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Wednesday, August 3, 2011

Medicare Program Integrity: Activities to Protect Medicare from Payment Errors, Fraud, and Abuse

Cliff Binder
Analyst in Health Care Financing

Since 1990, the Government Accountability Office (GAO) has identified the Medicare program as at risk for improper payments and fraud, and, since 2004, has issued 12 products documenting various program vulnerabilities. As noted by GAO and other public and private analysts, Medicare’s vulnerability to fraud and abuse arises from the program’s size, complexity, decentralization, and administrative requirements. Although a good estimate of the dollar amount lost to Medicare fraud and abuse is open to discussion, analysts agree that billions of dollars are lost. Administering the volume of claims (more than 4.5 million per work day) from Medicare’s many providers and suppliers (over 1 million) is a daunting task. Requirements to process and pay provider reimbursement claims quickly, have set up a “pay and chase” approach that complicates program integrity efforts.

In general, initiatives designed to fight fraud and abuse are considered program integrity activities. These include processes directed at reducing payment errors as well as activities to prevent, detect, investigate, and ultimately prosecute health care fraud. The Centers for Medicare & Medicaid Services (CMS), the Agency within the Department of Health and Human Services (HHS) responsible for Medicare administration and program integrity, oversees private contractors that perform activities such as provider audits, reviewing claims for medical necessity, and conducting investigations. These contractors develop and refer suspected fraud cases to the HHS Office of the Inspector General (HHS/OIG) and the Department of Justice (DOJ) for further investigation and prosecution.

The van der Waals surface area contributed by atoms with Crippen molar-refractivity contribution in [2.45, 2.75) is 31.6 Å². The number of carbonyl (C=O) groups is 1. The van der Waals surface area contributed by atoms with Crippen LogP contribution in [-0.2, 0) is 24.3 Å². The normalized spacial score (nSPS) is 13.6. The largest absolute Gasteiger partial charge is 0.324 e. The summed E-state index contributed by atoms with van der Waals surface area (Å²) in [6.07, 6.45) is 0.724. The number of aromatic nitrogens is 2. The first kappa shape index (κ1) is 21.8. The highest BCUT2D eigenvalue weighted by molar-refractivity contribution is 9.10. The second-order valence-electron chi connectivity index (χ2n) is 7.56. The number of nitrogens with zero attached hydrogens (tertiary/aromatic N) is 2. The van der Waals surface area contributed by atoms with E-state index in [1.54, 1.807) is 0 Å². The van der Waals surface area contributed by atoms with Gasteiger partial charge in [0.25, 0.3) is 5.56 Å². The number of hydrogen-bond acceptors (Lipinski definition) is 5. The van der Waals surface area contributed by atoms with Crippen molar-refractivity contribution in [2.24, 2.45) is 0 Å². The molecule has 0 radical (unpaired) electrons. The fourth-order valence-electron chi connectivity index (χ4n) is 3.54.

CMS has made considerable progress in improving program integrity oversight as well as in reporting on Medicare program integrity. With increased mandatory and discretionary funding, CMS’s ability to wage a consistent, coordinated program integrity campaign has improved. Nonetheless, some issues remain, including the need to further improve the identification, monitoring, and reporting of fraud and abuse, and to provide more information on program integrity resource allocation decisions and results.

Medicare program integrity activities are funded in statute, largely through the Health Care Fraud and Abuse Control (HCFAC) and Medicare Integrity Programs (MIP), which were both established by the Health Insurance Portability and Accountability Act of 1996 (HIPAA,
P.L. 104-191). HIPAA provided CMS and federal law enforcement agencies with dedicated funds to coordinate federal, state, and local activities to fight health care fraud. Beginning in FY2009, Congress approved additional discretionary funds to enhance these efforts. Further HCFAC funding was provided under health care reform—the Patient Protection and Affordable Care Act (PPACA, P.L. 111-148 as amended). PPACA increased HCFAC mandatory funding by $350 million over the period from FY2011 to FY2020. PPACA also strengthened and added a number of new tools for CMS to help bolster Medicare’s program integrity activities.

This report provides an overview of Medicare program integrity. A description of key program integrity activities is presented as well as a discussion of the role that private contractors and law enforcement agencies play in maintaining Medicare’s integrity. Detailed information on federal funding for program integrity efforts also is presented. The report concludes with a summary and analysis of Medicare’s program integrity oversight and a discussion of recent initiatives, including program integrity provisions being considered by each chamber under different versions of the Budget Control Act of 2011.

Date of Report: July 29, 2011
Number of Pages: 42
Order Number: RL34217
Price: $29.95

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